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When it comes to building infrastructure, Ottawa has had its share of white elephants. But it is a signal achievement of the Trudeau government to have given us a bank meant to fund public works that is itself just another bridge to nowhere.

The Canada Infrastructure Bank, created in 2017, sounds reasonable enough on paper. Its mandate is to invest $35-billion in revenue-generating public infrastructure projects, with the goal of attracting even more investment from the private sector and pension funds.

The bank’s contribution can be in the form of equity, loans, loan guarantees or subordinate debt. Its only goal is to get its capital back, so it can reinvest it in other projects.

The Trudeau government sold the CIB as a jazzier alternative to the traditional way of paying for bridges, highways, transit and other public works. That traditional way of doing things goes something like this: Each level of government involved funds a portion of the total cost and the infrastructure gets built. The end.

The Liberals boasted that every taxpayer dollar invested by the CIB would pull in at least $4 from private investors. So Canadians would get four times the infrastructure at one-quarter the price. Or something like that.

It didn’t happen. From the start, critics raised red flags. One predictable hurdle was that pension funds and private investors will only put money into infrastructure projects that generate revenue through user fees – which politicians are allergic to. Canada’s highways may be worth tens of billions of dollars, but they’re almost all “free” (as in entirely supported by taxes), because politicians are terrified of asking users to pay a toll.

The other hurdle was the risk of government interference. The federal cabinet has final say over the CIB’s projects, which leaves investors vulnerable to four-year election cycles and partisan agendas.

The CIB was seen as possibly being useful for some federal infrastructure builds, but was considered a risk for projects involving provincial and municipal governments – which oversee most of Canada’s infrastructure – because of the added layer of political complexity and bureaucracy it would bring to the table.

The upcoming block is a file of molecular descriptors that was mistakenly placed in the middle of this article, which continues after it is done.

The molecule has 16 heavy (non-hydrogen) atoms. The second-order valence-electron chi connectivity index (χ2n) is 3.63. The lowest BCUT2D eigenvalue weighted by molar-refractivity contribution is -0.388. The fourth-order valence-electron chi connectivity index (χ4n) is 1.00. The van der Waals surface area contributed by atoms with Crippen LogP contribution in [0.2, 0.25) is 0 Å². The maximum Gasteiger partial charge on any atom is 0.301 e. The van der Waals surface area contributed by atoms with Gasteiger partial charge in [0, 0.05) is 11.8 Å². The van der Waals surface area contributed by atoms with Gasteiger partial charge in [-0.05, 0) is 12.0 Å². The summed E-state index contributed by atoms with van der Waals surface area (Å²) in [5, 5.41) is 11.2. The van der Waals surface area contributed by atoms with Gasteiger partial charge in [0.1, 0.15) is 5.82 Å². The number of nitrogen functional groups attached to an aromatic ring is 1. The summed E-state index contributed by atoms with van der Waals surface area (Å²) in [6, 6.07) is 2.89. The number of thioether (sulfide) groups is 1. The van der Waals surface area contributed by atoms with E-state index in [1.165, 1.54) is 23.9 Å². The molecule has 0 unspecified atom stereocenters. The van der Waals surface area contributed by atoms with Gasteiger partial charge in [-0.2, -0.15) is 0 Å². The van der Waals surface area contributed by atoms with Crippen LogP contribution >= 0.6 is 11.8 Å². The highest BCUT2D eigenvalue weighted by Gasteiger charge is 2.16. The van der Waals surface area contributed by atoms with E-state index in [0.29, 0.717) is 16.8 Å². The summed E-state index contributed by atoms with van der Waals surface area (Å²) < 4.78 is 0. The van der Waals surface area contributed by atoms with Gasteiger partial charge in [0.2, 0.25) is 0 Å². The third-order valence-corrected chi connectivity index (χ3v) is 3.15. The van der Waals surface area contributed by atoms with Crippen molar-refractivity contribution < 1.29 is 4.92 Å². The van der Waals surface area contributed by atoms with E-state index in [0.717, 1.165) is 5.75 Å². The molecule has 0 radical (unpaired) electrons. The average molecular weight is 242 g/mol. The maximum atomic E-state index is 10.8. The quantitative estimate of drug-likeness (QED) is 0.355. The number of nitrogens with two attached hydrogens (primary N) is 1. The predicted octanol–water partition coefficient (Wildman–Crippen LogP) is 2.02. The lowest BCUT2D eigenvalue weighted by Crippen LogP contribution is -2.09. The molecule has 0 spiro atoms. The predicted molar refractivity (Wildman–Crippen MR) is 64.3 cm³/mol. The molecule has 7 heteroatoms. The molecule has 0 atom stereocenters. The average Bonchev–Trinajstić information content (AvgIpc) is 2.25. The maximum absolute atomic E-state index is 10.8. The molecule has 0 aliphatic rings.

Three years later, the CIB has committed just $4-billion to just four major projects and has only actually deployed its capital in one of them: $1.28-billion on Montreal’s new REM light-rail system. The bank has otherwise spent $55-million to help Via Rail develop a plan for high-frequency train service between Toronto, Ottawa and Montreal. It is also serving as a consultant on five projects seeking private investment.

The CIB did commit $20-million to a water and waste-water management project in Mapleton, Ont., in 2019, but the project collapsed last month after critics raised questions about the privatization of a public resource.

That’s not a stellar record and it certainly doesn’t prove the Liberal thesis that non-governmental investors will come rushing in if Ottawa puts up quarters to their dollars.

Yet Prime Minister Justin Trudeau is still talking up the CIB. He announced last week that it will invest $10-billion in yet-to-be-named projects focused on green retrofits, electric transit buses, broadband internet in remote regions and farm irrigation.

The announcement highlights the CIB’s two basic flaws: its complicated structure and its politicization.

It’s hard to pretend any more that the CIB is an arm’s-length Crown corporation or that it independently chose to target the types of projects that are close to the Prime Minister’s green heart and to his political agenda. Having the Prime Minister announce your investments tends to undermine the claims of independence or the notion that the CIB is a “bank.”

And the institution’s complicated financing strategy hardly seems more efficient than providing grants to municipalities that want to purchase electric buses or giving tax breaks to building owners that want to do a retrofit.

As a final nail in the coffin, it’s doubtful the CIB would survive a change of government. During last year’s election campaign, the Conservatives vowed to shut it down.

Barring an unexpected reversal of fortune, such as it becoming truly independent of its political masters, the CIB is going to be remembered as a Liberal boondoggle – which is an odd legacy for something that was supposed to improve the financing of public infrastructure.

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